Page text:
Emily Tara / Lantern photographer
The three-year South Campus High Rise Renovation, costing $171 million, will continue construction throughout this year and into next, causing both relief and frustration for students.
Park Hall and Stradley Hall are scheduled to be complete by May 2012 of this year, said Scott Conlon, director or projects.
After students move out of Steeb Hall, Smith Hall and Siebert Hall in June 2012, construction will begin on these residences, which will be closed for the 2012-2013 academic year.
The late-night construction is something students have found to be their biggest issue.
Chris Isaac, a first-year in biology who lives in Smith Hall, said sounds of a jack hammer working on surrounding buildings sometimes wake him up at 4:30 a.m.
“Some days I don’t have class until 2:30 and it’s just annoying,” Isaac said.
Although Issac said he feels the updates are necessary, he is not sure he would have picked to live on south campus had he known construction would be like this.
“One of the advantages we’ll have (next year) is that we’ll be adding buildings as well,” said Fred Fotis, assistant vice president for the Office of Student Life. “When we shut down the (next three buildings) to do the renovations at the same time, we’ll have new beds in the connector buildings and we’ll have (dorms) from the Hall Complex.”
The connectors between Park Hall and Stradley Hall, which will be open for the 2012-2013 academic year as well, will create an additional 180 beds, The Lantern reported in October 2010.
By adding connections between the buildings on south campus, housing felt they could add more beds and lounge space, Fotis said.
Park and Stradley, formerly freshman-only dorms, might now house second-year students also, Fotis said. He also said that moving learning communities is also under discussion. A decision will be made once the buildings are complete.
“The buildings were built in the 1960s and hadn’t really gone through any kind of renovation since then,” Fotis said. “We knew that in the transition to semesters, there was a need for more air-conditioned space.”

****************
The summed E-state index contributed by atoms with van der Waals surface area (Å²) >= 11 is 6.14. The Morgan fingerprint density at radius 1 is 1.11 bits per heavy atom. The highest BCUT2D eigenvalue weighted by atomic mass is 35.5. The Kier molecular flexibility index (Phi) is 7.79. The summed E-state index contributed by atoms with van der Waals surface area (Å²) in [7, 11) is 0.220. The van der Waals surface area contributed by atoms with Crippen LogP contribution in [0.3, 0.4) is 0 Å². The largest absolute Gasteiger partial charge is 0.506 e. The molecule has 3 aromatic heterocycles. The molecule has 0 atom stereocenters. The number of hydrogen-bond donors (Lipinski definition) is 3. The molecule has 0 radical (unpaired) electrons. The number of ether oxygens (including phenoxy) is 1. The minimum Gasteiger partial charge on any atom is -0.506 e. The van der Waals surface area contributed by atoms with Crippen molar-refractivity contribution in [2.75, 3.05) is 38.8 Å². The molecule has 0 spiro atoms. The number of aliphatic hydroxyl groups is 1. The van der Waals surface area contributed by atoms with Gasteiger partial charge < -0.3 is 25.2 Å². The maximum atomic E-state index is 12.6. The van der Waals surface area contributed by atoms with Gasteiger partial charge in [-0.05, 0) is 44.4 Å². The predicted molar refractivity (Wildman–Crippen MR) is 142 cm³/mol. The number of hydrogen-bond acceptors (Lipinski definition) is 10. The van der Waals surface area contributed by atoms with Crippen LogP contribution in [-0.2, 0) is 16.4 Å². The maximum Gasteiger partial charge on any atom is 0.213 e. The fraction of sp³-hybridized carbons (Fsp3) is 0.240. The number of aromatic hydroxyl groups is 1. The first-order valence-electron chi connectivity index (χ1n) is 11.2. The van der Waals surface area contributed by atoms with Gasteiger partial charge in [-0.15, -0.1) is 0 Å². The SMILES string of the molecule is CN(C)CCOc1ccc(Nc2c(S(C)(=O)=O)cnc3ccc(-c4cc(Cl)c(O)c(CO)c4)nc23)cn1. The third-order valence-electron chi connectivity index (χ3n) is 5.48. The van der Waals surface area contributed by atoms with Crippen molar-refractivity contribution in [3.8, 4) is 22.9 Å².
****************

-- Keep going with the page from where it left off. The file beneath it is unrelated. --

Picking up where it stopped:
Air conditioning will be powered by the geothermal heating and cooling, which uses the “Earth as a big battery,” Conlon said.
“This is a very efficient way because you’re actually taking advantage of the geological structure,” Conlon said.
Currently, the geothermal well project on the South Oval is behind schedule and over budget. Errors in drilling and a change in contractors will cost the university money, and the geothermal project will not resume until May 2012.
Ohio State will switch to semesters starting Summer Quarter 2012. Classes for fall of 2012 will begin on Aug. 22 under semesters, instead of the late-September start under the quarter system.
The main dining hall for the high rise project is intended to be Kennedy Commons. The $12.5 million Kennedy renovation was designed to accommodate the expansion of students in the south campus area, Fotis said.
Park and Stradley will also feature a “sky lounge.” The ninth and 10th floor will have an all-window area that will allow students to see downtown Columbus and also across campus.
“The (south campus renovation) plan sort of evolved into something that was a little bigger,” Fotis said. “What was a traditional renovation turned into an extensive renovation.”
Lee Kattan, a first-year in marketing, said she thinks the aesthetics of the dorms are the worst she has seen.
“I’m comparing them to other schools that I’ve visited and the quality of these dorms are probably the lowest I’ve seen so far,” Kattan said. “I guess if I would say anything, it’s to find a better time to do construction.”